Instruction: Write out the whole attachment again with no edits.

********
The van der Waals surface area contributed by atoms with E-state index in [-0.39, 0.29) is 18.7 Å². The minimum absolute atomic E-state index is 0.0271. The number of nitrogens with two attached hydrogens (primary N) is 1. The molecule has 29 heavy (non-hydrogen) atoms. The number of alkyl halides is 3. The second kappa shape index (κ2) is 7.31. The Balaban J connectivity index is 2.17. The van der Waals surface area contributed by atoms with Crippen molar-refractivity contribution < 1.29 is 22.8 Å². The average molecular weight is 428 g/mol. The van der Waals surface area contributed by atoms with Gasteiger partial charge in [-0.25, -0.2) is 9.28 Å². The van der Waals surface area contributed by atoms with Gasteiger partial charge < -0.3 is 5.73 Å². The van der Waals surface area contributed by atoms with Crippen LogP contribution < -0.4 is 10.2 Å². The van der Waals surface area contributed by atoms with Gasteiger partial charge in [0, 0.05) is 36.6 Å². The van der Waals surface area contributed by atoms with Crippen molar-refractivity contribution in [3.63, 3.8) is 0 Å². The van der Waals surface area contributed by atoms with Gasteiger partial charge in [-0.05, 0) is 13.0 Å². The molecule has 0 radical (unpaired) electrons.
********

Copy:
The van der Waals surface area contributed by atoms with E-state index in [-0.39, 0.29) is 18.7 Å². The minimum absolute atomic E-state index is 0.0271. The number of nitrogens with two attached hydrogens (primary N) is 1. The molecule has 29 heavy (non-hydrogen) atoms. The number of alkyl halides is 3. The second kappa shape index (κ2) is 7.31. The Balaban J connectivity index is 2.17. The van der Waals surface area contributed by atoms with Crippen molar-refractivity contribution < 1.29 is 22.8 Å². The average molecular weight is 428 g/mol. The van der Waals surface area contributed by atoms with Gasteiger partial charge in [-0.25, -0.2) is 9.28 Å². The van der Waals surface area contributed by atoms with Gasteiger partial charge < -0.3 is 5.73 Å². The van der Waals surface area contributed by atoms with Crippen LogP contribution < -0.4 is 10.2 Å². The van der Waals surface area contributed by atoms with Gasteiger partial charge in [0, 0.05) is 36.6 Å². The van der Waals surface area contributed by atoms with Crippen molar-refractivity contribution in [3.63, 3.8) is 0 Å². The van der Waals surface area contributed by atoms with Gasteiger partial charge in [-0.05, 0) is 13.0 Å². The molecule has 0 radical (unpaired) electrons.